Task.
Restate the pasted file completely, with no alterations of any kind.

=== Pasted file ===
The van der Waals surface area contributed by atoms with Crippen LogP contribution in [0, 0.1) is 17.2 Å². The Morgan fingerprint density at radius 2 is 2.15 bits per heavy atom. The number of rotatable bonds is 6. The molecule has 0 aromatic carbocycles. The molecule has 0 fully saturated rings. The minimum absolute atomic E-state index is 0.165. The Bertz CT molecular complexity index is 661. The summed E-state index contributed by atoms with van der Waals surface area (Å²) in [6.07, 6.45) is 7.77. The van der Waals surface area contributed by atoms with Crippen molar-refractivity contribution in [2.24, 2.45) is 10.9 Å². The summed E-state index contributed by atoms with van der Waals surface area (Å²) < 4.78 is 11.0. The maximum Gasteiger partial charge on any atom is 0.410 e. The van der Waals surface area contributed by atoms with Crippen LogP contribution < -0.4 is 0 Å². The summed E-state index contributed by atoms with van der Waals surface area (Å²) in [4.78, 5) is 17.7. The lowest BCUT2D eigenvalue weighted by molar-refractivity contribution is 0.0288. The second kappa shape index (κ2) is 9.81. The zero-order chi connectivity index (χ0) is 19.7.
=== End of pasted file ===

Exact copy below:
The van der Waals surface area contributed by atoms with Crippen LogP contribution in [0, 0.1) is 17.2 Å². The Morgan fingerprint density at radius 2 is 2.15 bits per heavy atom. The number of rotatable bonds is 6. The molecule has 0 aromatic carbocycles. The molecule has 0 fully saturated rings. The minimum absolute atomic E-state index is 0.165. The Bertz CT molecular complexity index is 661. The summed E-state index contributed by atoms with van der Waals surface area (Å²) in [6.07, 6.45) is 7.77. The van der Waals surface area contributed by atoms with Crippen molar-refractivity contribution in [2.24, 2.45) is 10.9 Å². The summed E-state index contributed by atoms with van der Waals surface area (Å²) < 4.78 is 11.0. The maximum Gasteiger partial charge on any atom is 0.410 e. The van der Waals surface area contributed by atoms with Crippen LogP contribution < -0.4 is 0 Å². The summed E-state index contributed by atoms with van der Waals surface area (Å²) in [4.78, 5) is 17.7. The lowest BCUT2D eigenvalue weighted by molar-refractivity contribution is 0.0288. The second kappa shape index (κ2) is 9.81. The zero-order chi connectivity index (χ0) is 19.7.